We’ll concede, Facebook’s VR store (and a pop-up one at that) in New York City won’t make a bit of difference in the virtual reality market. But it’s a sign of things to come as the major players wrestle with the challenges of public adoption of immersive tech. And it doesn’t hurt Facebook which is still looking for ways to deflect attention from its privacy debacle this spring.
Facebook’s VR Store
In its most mainstream push yet to combine fashion and tech, Facebook is opening a pop-up shop for its new virtual reality headset.
Today, in Manhattan’s SoHo shopping district, the social media company will be letting visitors demo the Oculus Go. The device, which began shipping earlier this month during Facebook’s annual developer conference, is the company’s consumer-friendly version of VR, both in price and usability. Unlike the Oculus Rift, which is $399 and requires a powerful desktop computer, the Go is priced at $199 and doesn’t require a PC or a mobile phone.
With shelves of headsets displayed like shoes in a Nike store, the one-day event is trying to turn VR headsets into an accessory accessible to anyone instead of the awkward and clunky alternative sets that are in the market. Most of the branding and messaging of the Rift (as well as other companies with VR headsets, like Sony and HTC) has been aimed at gamers thus far.
What’s different about Facebook’s VR store? Oculus Go of course. Not only is it priced for the consumer market, it’s an easy device to try out in a retail environment. No different than shoes in a Nike store. As Best Buy has discovered, putting the Oculus Rift out on display isn’t the same – it takes staff time to adjust the HMD and explain how to use it.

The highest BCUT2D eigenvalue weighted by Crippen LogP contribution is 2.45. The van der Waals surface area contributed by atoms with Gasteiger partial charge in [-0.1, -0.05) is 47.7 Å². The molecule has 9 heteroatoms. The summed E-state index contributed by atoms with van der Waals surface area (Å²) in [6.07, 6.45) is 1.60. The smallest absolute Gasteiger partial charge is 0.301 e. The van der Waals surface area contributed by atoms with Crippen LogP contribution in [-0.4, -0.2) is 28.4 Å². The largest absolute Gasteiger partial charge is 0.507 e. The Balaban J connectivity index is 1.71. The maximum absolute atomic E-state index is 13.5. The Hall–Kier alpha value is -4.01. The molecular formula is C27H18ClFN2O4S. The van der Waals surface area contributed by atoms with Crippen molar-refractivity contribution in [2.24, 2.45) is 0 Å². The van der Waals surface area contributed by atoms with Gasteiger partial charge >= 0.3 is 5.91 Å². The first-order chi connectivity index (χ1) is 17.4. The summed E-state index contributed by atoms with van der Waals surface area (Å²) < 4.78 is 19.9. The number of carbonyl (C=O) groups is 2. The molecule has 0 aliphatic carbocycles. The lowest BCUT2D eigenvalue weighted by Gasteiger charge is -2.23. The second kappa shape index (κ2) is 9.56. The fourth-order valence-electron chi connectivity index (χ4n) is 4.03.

Facebook tried the same thing back in early 2017 with Rift. And it didn’t go all that well – not when you have to tell a customer they need a $1,200 computer to use it. But the Oculus Go is more like a tech accessory, something that could be just lying around the house (assuming you have a certain income level).
And the device does feel more like an accessory as it’s drop-dead easy to use. One of the great features about Oculus Go – and every VR headset should have it – is the sensor that turns it on. Pick the HMD up and you’re ready to go. No need to check a screen to make sure the base stations work. That ease of use is a huge selling point in the mass market.
What’s next for Oculus?
More stores? Very possible. Near us on 5th Ave, Google has a pop-up store that appears every holiday season for a few months and then disappears. Again, it helps to have an easy-to-use device like the DayDream HMD.
Then there is Samsung’s 837 “unstore”, a must-see stop in the Meatpacking District. They have the smartest approach in that you can’t buy a product in the store – instead, they’re selling the experience. And some serious experiences at that, ones you’ll probably never have a home.
What all these have in common is Mobile VR. And now, Facebook been the first to cut the cord on a self-contained HMD. Others are quickly following.
The public is ready for VR, but not for an HMD that requires a gaming computing or fiddling with a phone. They just want to pick up a headset and have it work.
As much as we may love our high-end HMD’s, that’s a goal that all of us in the field should aspire to.
Emory Craig is a writer, speaker, and VR consultant with extensive experience in art, new media, and higher education. He speaks at global conferences on innovation, education, and ethical technology in the future. He has published widely and worked with the US Agency for International Development, the United Nations, and the Organization for Economic Co-operation and Development (OECD). Living at the intersection of learning, games, and immersive storytelling, he is fascinated by AI-based avatars, digital twins, and the ethical implications of blurring the boundaries between the real and the virtual.